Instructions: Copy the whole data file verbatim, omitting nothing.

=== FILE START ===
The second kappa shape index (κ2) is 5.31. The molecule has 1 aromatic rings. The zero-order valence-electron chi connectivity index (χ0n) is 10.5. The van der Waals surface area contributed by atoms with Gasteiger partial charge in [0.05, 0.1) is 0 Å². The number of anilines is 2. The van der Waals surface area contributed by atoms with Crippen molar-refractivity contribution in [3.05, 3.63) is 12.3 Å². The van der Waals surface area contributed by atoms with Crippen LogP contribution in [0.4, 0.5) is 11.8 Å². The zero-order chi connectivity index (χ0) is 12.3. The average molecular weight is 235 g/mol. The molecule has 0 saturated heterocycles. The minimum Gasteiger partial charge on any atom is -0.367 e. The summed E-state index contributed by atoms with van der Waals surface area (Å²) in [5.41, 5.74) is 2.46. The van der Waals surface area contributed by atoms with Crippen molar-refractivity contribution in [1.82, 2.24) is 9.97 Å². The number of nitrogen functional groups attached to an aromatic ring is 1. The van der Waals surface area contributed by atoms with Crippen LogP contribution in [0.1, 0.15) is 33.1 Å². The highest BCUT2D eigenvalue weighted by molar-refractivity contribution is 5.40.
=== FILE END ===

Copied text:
The second kappa shape index (κ2) is 5.31. The molecule has 1 aromatic rings. The zero-order valence-electron chi connectivity index (χ0n) is 10.5. The van der Waals surface area contributed by atoms with Gasteiger partial charge in [0.05, 0.1) is 0 Å². The number of anilines is 2. The van der Waals surface area contributed by atoms with Crippen molar-refractivity contribution in [3.05, 3.63) is 12.3 Å². The van der Waals surface area contributed by atoms with Crippen LogP contribution in [0.4, 0.5) is 11.8 Å². The zero-order chi connectivity index (χ0) is 12.3. The average molecular weight is 235 g/mol. The molecule has 0 saturated heterocycles. The minimum Gasteiger partial charge on any atom is -0.367 e. The summed E-state index contributed by atoms with van der Waals surface area (Å²) in [5.41, 5.74) is 2.46. The van der Waals surface area contributed by atoms with Crippen molar-refractivity contribution in [1.82, 2.24) is 9.97 Å². The number of nitrogen functional groups attached to an aromatic ring is 1. The van der Waals surface area contributed by atoms with Crippen LogP contribution in [0.1, 0.15) is 33.1 Å². The highest BCUT2D eigenvalue weighted by molar-refractivity contribution is 5.40.